Therefore, in my opinion, if one indeed wants to get closer to reality (complete truth cannot be reconstructed anyhow), he/she must consider lost AND damaged aircraft to ALL causes and compare them with ALL claims (incl. anti-aircraft artillery claims). Moreover, if possible, it should be established if a claim was filed against an already damaged aircraft, that left formation, or lagged behind, for some reason, because in this case double claiming can be valid. Otherwise, I am afraid, one will simply say: there were X number of claims, but only Y number of aircraft were lost to enemy activity, thus the ones who filled the claims overclaimed by X/Y*100 percent. This is even more prominent, if politics get involved in an author's history work, namely if he/she wants to show, by all means, that the claimers (in many cases German, i.e., "Nazi", or "fascist", pilots) were actually lying and the whole "hype" around them is no more than Nazi propaganda. Or, the other way around, related to claims of Soviet pilots and Communist propaganda. I observed both versions, but the first one is more prominent.

Please note that my observations are not aimed at any particular writer, or source, it's only a general remark that I drew during my personal experiences accumulated in the past twenty years or so.
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Last edited by Dénes Bernád; 27th April 2020 at 17:45. Reason: Typo correction.
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  #7  
Old 27th April 2020, 16:49
Stig Jarlevik Stig Jarlevik is offline
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Re: Drei „Falken" der II./JG52 auf der Krim im Luftkampf um die Kertsch-Halbinsel 1943-1944

You are quite correct Dénes, in my opinion.

All Air Forces have either intentionally or unintentionally tried to diminish the impact of their enemies.

In particular the USAAF has struck me as "constantly" trying to ensure a loss was rather to AA-fire than enemy aircraft. Probably mechanical failure was another way of avoiding the real issue.

They did so in WW 2 and repeated the same thing in both Korea and Vietnam.
I guess for moral purposes, it is always good to try and create a kind of invincibility stamp over your own forces. But it could also be dangerous if you go too far....

Cheers
Stig
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Old 1st May 2020, 19:54
Monaco Monaco is offline
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Re: Drei „Falken" der II./JG52 auf der Krim im Luftkampf um die Kertsch-Halbinsel 1943-1944

Regarding "Drei Falken" I added some pages, that you get an insight of the book. Iwan asked me for help, but I couldn´t prevent him from releasing the book in german language. However it gives you full details as far as possible of the air combats of the three aces mentioned and the combats they were involved over Kerch and the Crimea 1943-44 also regarding damaged soviet planes through all causes (due to fuel starvation, technical problems...) and the times of these actions. The lists in the appendices are easily understandable also for non-german speakers (green-coloured = claim verified in russian archives, blue = there is a loss/ are losses, but shared with other pilots or flak, white = not verified or slight damage).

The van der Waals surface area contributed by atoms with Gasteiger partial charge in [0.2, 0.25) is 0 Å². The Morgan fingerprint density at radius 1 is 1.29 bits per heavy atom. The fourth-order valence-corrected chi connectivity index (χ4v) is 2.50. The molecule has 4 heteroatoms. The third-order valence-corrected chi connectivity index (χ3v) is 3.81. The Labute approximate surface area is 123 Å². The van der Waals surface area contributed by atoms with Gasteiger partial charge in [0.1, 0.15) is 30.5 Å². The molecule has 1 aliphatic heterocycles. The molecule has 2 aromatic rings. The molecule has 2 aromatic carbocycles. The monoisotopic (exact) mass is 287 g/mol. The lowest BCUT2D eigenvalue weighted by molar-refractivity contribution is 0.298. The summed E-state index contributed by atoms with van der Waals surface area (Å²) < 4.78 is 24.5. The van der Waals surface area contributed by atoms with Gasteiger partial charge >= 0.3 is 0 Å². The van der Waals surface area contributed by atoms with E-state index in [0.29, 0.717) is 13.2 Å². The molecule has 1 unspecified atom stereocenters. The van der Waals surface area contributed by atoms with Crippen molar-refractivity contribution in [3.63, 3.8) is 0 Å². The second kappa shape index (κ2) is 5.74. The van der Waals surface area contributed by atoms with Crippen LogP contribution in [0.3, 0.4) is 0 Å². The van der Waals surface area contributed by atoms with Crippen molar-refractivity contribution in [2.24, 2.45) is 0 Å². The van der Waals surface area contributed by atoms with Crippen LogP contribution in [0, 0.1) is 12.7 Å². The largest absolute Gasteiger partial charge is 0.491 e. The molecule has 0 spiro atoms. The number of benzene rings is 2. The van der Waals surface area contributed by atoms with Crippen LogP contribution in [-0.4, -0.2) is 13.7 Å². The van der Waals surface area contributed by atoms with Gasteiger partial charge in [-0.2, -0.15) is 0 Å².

The painting attached shows Otto Fönnekold - the leading claimant in this period of the threesome in terms of verified claims - after the destruction of a navy Yak-1 of 9 IAP ChF over Eltigen on 27.11.43 - Lt. Baraney was KIA.
Just ask if you want to have more information.
Cheers
Michael
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  #9  
Old 2nd May 2020, 06:44
NickM NickM is offline
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Re: Drei „Falken" der II./JG52 auf der Krim im Luftkampf um die Kertsch-Halbinsel 1943-1944

Quote:
Originally Posted by FalkeEins View Post
looks interesting .. would love to know what 'unpathetic' means ....

Dang, you beat me to it! Isn't there a style of writing when it comes to Post WW2 German soldiers that I think I've heard referred to as 'heroic/pathetic'?
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  #10  
Old 6th May 2020, 20:27
Monaco Monaco is offline
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Re: Drei „Falken" der II./JG52 auf der Krim im Luftkampf um die Kertsch-Halbinsel 1943-1944

Exactly Nick,
grown up in the seventies my father working at night for a local newspaper as a driver brought home some "Landser" magazines for me. These were just word by word acounts written by WWII PK-Berichter during the war. Their style is "pathetic", but nevertheless full of action and referring to things that actually happened (good propaganda).

Nevertheless I sensed this was not the whole truth and I got curious and began to research...as the publisher from Helios told me printing of the "Landser" magazines stopped only three years ago.
It would be an interesting study how much this propaganda influenced generations of german people long after the Nazi regime had gone.